Credit bureaus obtain their information from banks, credit card companies, landlords, lenders, and retailers. The bureaus do not have direct access to consumers’ accounts. Instead, these creditors and lenders choose to report account information to the credit bureaus.

Information shared with the credit bureaus may include account closures, balances due, charge-offs, credit limits, late payments, loan terms, on-time payments, and purchases. As this data is collected by the credit bureaus, it is added to a consumer’s credit report.

It is important to note that lenders are not required to share this information. When they do, they are not obligated to share it with all of the credit bureaus. Based on many factors, they may share it with one, two, or all three of the major bureaus. This means that the information on a consumer’s credit report may vary when pulled from all three credit bureaus.

Also, creditors and lenders have varied timing when it comes to reporting financial information to the credit bureaus. Some may report it monthly while others report it quarterly.

Credit Scores

Another part of the credit report is the credit score. A credit score is a three-digit number, usually between 300 and 850, that represents a consumer’s potential risk to lenders. The higher the number, the lower the risk.

There are different credit scoring models out there. However, the two most well-known models are FICO® and VantageScore®.

Each company uses a unique proprietary calculation to determine a consumer’s credit score. These models are updated regularly based on consumer behavior changes, new industry practices, and new technology.

Based on the credit bureau used when the soft pull credit check is run, the credit score can vary slightly between each bureau. This is because the credit score is dependent on the information available from the credit bureau and how they calculate the score.


Credit bureaus are highly regulated by the Fair Credit Reporting Act (FCRA). This is a federal law “that regulates the collection of consumers’ credit information and access to their credit reports.” This act is overseen by two federal agencies: the Federal Trade Commission (FTC) and the Consumer Financial Protection Bureau (CFPB).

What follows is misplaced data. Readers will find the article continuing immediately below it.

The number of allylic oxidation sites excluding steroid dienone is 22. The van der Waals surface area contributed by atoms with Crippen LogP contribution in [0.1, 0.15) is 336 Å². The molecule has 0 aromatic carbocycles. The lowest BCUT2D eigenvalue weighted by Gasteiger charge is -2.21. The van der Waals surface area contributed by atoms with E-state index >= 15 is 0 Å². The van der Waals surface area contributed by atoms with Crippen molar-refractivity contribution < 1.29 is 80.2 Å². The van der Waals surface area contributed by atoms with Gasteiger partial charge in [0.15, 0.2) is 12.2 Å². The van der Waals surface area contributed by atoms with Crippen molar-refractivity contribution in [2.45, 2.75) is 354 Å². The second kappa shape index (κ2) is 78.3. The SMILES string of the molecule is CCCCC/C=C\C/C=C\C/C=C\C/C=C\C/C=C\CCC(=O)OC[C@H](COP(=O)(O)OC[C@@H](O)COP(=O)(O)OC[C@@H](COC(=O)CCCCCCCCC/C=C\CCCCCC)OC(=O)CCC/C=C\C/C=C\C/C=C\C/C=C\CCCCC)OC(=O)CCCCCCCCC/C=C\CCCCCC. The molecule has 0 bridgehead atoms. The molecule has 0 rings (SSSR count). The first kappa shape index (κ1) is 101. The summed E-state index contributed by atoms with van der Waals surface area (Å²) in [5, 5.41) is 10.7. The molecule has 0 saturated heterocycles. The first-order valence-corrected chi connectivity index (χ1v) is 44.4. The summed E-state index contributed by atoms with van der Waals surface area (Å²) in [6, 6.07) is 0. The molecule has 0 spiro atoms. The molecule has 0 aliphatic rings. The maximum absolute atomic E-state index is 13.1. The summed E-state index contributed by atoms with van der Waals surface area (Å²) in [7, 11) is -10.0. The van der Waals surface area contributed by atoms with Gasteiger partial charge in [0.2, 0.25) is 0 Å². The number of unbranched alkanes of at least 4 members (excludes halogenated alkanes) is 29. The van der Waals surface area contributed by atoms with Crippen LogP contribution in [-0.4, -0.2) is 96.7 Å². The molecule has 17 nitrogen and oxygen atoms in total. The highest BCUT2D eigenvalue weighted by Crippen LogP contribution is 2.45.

Through the FCRA, credit bureaus have rules that they need to follow as it relates to “how consumer’s credit information is obtained, how long it is kept, and how it is shared with others.” The FCRA also regulates who can request a consumer’s information and for what purpose.

In addition to creating boundaries for the credit bureaus, the FCRA works to protect consumers' rights. Consumers are able to request a copy of their own credit reports to verify the accuracy of the information. They can get a free copy annually from each of the three major credit bureaus. They also have the right to dispute information if they find it to be inaccurate.

Although credit reports and credit scores can vary slightly from one credit bureau to the next based on the factors previously mentioned, the information found on a soft pull credit check can be considered accurate.

If you are considering using soft pull reports to enhance your business, Soft Pull Solutions can help. Our online portal allows businesses to instantly see a consumer’s credit information and FICO score as a soft credit inquiry. Our pull gives you access to the three major credit bureaus – Equifax, Experian, and TransUnion. This allows you to see credit scores from all three agencies for comparison.

If you’re interested in learning more about our services, schedule an appointment or contact us today at 844.515.1550.